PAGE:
The characterization, which came during a contentious discussion with former Connecticut Gov. Dan Malloy’s team, has come to define the Queens native’s modus operandi to the point of becoming a cliché in New York political circles. (POLITICO on Thursday confirmed the 2011 exchange with multiple people around Malloy at the time.)
The proverb has even become something akin to a badge of honor for some Cuomo staffers in the years since, cocksure in their belief of their boss’ singular ability to bend the state government apparatus to fulfill his vision of Democratic politics.
Cuomo’s allies note he’s faced similar criticisms over his instincts nearly his entire time in the public eye — his disastrous first attempt at the governor’s mansion nearly 20 years ago aside — but he nonetheless has handily won the four statewide contests he has entered and proved himself to be a prodigious fundraiser unafraid to use that war chest against less-flush opponents.
"This is a governor who works night and day to move the ball down the field for New Yorkers and they know that, which is why he has been elected and re-elected three times over the last 10 years,” Azzopardi said in a statement to POLITICO Thursday.
Tales of the governor’s bare-knuckle tactics are legion in New York and date back years, all the way to his tutelage under his father, former Gov. Mario Cuomo, whom the younger Cuomo reveres and has long been fiercely protective of.
The current governor, a diligent news-clip consumer, shares his late father’s penchant for phone calls at odd hours to reporters and others when he comes across something he finds disagreeable. (Mario’s moonlighting as a media ombudsman was extensively documented in a 1986 New York Times article.)
“This is a feature of Andrew Cuomo, this is not a bug,” New York Republican Party Chair Nick Langworthy told reporters in Albany on Thursday. “How many times have you in the media received that bullying, screaming phone call from the governor or one of his minions?“
The cajoling can drag on for the better part of an hour and is typically heavily one-sided as the governor expounds on his belief that his position is the correct one, according to people who have been on the receiving end of those calls. Calls from his aides can play out in similar fashion.
Privately, many will recount all manner of vitriol sent their way by people in Cuomoworld that they find unsettling and beyond what they encounter elsewhere in a state redolent with tough-talk.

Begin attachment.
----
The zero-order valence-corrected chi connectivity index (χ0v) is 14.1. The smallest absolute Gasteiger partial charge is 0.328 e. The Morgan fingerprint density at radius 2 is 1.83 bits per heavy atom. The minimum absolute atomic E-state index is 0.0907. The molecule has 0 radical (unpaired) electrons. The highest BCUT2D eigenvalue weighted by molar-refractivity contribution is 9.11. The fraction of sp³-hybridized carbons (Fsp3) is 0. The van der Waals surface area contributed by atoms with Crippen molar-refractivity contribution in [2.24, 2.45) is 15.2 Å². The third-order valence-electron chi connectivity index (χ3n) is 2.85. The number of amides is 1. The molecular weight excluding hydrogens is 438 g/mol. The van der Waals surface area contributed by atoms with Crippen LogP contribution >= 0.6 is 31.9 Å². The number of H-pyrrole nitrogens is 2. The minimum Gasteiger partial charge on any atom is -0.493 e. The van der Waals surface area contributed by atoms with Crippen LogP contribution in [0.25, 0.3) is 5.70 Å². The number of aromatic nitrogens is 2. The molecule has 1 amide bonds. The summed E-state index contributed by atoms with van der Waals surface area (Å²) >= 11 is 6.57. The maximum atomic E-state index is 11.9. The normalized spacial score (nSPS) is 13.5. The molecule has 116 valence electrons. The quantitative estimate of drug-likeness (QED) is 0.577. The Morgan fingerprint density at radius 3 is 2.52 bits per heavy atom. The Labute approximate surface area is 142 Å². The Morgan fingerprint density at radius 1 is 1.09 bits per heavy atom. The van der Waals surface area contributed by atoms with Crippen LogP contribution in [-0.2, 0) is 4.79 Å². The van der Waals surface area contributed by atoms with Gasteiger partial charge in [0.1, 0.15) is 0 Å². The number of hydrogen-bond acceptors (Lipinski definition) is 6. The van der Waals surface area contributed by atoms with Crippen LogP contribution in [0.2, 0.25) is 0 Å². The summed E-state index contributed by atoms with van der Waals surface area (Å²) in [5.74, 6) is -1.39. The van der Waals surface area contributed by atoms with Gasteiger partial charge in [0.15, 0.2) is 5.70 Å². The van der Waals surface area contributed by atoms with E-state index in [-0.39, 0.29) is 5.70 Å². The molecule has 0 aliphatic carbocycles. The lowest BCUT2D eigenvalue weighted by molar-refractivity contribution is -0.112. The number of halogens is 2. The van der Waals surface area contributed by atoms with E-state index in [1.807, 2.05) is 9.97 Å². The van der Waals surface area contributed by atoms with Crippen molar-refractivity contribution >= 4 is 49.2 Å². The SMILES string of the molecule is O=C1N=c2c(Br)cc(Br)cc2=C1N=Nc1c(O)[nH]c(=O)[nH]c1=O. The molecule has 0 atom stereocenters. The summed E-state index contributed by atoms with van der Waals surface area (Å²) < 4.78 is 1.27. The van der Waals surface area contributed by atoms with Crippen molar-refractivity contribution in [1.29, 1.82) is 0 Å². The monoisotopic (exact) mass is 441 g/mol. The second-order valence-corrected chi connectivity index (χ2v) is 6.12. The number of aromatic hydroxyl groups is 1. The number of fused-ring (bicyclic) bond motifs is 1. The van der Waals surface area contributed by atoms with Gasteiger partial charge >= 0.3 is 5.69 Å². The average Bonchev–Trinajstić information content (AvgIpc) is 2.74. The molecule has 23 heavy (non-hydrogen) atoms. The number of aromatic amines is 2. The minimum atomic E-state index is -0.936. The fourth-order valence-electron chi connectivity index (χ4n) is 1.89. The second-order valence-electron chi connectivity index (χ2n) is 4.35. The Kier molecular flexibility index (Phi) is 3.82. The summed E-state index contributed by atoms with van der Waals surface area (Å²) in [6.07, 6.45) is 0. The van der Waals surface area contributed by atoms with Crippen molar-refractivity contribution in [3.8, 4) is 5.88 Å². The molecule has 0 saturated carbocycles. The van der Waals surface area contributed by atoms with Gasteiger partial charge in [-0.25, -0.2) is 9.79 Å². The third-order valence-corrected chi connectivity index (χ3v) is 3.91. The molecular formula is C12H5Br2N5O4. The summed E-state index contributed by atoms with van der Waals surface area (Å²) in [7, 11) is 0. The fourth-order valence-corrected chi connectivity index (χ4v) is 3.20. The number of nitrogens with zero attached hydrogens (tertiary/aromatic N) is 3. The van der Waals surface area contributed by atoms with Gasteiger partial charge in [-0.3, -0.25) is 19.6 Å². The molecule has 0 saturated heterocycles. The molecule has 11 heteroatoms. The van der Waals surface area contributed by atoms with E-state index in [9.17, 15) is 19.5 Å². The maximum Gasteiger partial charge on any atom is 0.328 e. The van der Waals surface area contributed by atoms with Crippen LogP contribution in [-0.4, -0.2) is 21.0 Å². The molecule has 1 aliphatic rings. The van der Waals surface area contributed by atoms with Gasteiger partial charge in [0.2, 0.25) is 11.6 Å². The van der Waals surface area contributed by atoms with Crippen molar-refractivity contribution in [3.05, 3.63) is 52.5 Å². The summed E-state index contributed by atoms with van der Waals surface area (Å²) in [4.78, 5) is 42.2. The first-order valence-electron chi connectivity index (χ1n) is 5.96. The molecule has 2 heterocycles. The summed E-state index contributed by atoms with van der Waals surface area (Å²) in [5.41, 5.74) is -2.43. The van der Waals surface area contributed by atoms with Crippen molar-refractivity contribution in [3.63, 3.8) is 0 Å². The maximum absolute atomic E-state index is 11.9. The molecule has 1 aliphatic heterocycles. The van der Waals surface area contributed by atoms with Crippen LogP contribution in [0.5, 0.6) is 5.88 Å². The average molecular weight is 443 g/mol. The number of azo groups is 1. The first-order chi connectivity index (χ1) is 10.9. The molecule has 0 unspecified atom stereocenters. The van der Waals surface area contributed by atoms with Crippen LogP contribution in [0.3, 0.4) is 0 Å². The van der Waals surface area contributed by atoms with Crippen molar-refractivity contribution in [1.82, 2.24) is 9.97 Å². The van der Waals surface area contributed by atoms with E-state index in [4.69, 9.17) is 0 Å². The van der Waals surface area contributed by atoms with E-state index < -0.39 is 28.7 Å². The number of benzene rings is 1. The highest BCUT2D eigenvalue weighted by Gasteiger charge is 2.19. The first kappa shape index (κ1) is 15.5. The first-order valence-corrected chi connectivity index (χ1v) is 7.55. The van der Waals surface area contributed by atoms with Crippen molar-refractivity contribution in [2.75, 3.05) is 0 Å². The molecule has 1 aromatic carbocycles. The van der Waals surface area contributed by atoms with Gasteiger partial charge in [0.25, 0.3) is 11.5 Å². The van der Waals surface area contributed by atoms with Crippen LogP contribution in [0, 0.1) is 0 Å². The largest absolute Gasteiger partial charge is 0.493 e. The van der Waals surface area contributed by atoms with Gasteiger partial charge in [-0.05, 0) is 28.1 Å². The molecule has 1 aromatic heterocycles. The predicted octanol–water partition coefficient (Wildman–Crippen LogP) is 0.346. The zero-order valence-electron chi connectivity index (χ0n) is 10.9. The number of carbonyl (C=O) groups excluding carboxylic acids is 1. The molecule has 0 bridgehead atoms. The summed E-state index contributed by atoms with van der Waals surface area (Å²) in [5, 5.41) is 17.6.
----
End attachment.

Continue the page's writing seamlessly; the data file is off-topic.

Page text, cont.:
The aggressive posture extends throughout the governor’s office and top figures across numerous state agencies and the Democratic Party apparatus he effectively controls. Some of the strongest invective from Cuomo’s camp has not come from him, but from aides and outside allies — though they have crossed the line into offensiveness on more than one occasion.
The most recent broadsides against Kim and other legislative critics have riled many members of the Legislature who have recoiled at the governor’s vilification of him.
“We have no interest in name calling — we aim to restore the proper balance of power between the Legislature and Executive,” reads a statement more than a dozen Assembly Democrats signed backing up Kim.
The disproportionate responses to anodyne disagreements and an unrelenting insistence on control have at times drawn unflattering comparisons to former Presidents Donald Trump and Richard Nixon, among others.
Still it’s unclear what, if any, lasting impact the saga will have on Cuomo’s image or political power. Potential challengers of both major parties are studiously gauging whether he’s vulnerable enough to take down if he seeks a fourth term but have yet to officially take the plunge.
There are still plenty of power players who find it fruitful to be on the “get along” side of Cuomo’s ledger.
“While we differ at times, it’s always been a professional, open-door working relationship,” said state Sen. Joe Addabbo (D-Queens), who’s previously found himself at odds with Cuomo on sports betting and other issues.
Nevertheless, he said he’s heard plenty of “horror stories.”
“I haven’t been as unfortunate as other colleagues with the wrath,” he said.
This is not a CAPTIS article. Originally, it was published here.